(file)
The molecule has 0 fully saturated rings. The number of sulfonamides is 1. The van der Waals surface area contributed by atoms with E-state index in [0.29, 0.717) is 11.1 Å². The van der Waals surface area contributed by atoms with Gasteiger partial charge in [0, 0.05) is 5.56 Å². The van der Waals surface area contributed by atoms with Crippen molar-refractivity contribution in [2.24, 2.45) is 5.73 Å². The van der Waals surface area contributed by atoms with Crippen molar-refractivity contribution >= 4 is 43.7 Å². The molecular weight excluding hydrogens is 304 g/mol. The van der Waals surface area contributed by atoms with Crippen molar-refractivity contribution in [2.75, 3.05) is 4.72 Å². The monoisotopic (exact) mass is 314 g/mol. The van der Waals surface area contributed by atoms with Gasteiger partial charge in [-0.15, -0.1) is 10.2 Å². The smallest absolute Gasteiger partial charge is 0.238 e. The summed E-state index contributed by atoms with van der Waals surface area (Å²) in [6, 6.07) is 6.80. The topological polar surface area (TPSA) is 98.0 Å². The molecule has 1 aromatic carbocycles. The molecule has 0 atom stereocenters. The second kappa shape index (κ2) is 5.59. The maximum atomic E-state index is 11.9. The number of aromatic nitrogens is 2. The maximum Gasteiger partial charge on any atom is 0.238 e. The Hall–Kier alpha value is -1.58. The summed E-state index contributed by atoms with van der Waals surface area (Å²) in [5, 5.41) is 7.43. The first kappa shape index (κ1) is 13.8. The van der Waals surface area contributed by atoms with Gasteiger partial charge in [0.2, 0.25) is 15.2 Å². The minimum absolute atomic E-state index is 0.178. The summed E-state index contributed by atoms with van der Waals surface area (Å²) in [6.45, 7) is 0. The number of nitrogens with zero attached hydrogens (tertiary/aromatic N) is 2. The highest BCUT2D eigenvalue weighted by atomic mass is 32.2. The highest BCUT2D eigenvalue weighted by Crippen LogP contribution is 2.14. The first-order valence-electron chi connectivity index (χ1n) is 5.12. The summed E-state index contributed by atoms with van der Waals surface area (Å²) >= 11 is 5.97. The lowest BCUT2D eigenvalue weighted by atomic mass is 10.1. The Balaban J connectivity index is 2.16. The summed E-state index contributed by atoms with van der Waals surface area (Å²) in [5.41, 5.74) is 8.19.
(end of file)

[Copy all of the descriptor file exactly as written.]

The molecule has 0 fully saturated rings. The number of sulfonamides is 1. The van der Waals surface area contributed by atoms with E-state index in [0.29, 0.717) is 11.1 Å². The van der Waals surface area contributed by atoms with Gasteiger partial charge in [0, 0.05) is 5.56 Å². The van der Waals surface area contributed by atoms with Crippen molar-refractivity contribution in [2.24, 2.45) is 5.73 Å². The van der Waals surface area contributed by atoms with Crippen molar-refractivity contribution >= 4 is 43.7 Å². The molecular weight excluding hydrogens is 304 g/mol. The van der Waals surface area contributed by atoms with Crippen molar-refractivity contribution in [2.75, 3.05) is 4.72 Å². The monoisotopic (exact) mass is 314 g/mol. The van der Waals surface area contributed by atoms with Gasteiger partial charge in [-0.15, -0.1) is 10.2 Å². The smallest absolute Gasteiger partial charge is 0.238 e. The summed E-state index contributed by atoms with van der Waals surface area (Å²) in [6, 6.07) is 6.80. The topological polar surface area (TPSA) is 98.0 Å². The molecule has 1 aromatic carbocycles. The molecule has 0 atom stereocenters. The second kappa shape index (κ2) is 5.59. The maximum atomic E-state index is 11.9. The number of aromatic nitrogens is 2. The maximum Gasteiger partial charge on any atom is 0.238 e. The Hall–Kier alpha value is -1.58. The summed E-state index contributed by atoms with van der Waals surface area (Å²) in [5, 5.41) is 7.43. The first kappa shape index (κ1) is 13.8. The van der Waals surface area contributed by atoms with Gasteiger partial charge in [0.2, 0.25) is 15.2 Å². The minimum absolute atomic E-state index is 0.178. The summed E-state index contributed by atoms with van der Waals surface area (Å²) in [6.45, 7) is 0. The number of nitrogens with zero attached hydrogens (tertiary/aromatic N) is 2. The highest BCUT2D eigenvalue weighted by atomic mass is 32.2. The highest BCUT2D eigenvalue weighted by Crippen LogP contribution is 2.14. The first-order valence-electron chi connectivity index (χ1n) is 5.12. The summed E-state index contributed by atoms with van der Waals surface area (Å²) >= 11 is 5.97. The lowest BCUT2D eigenvalue weighted by atomic mass is 10.1. The Balaban J connectivity index is 2.16. The summed E-state index contributed by atoms with van der Waals surface area (Å²) in [5.41, 5.74) is 8.19.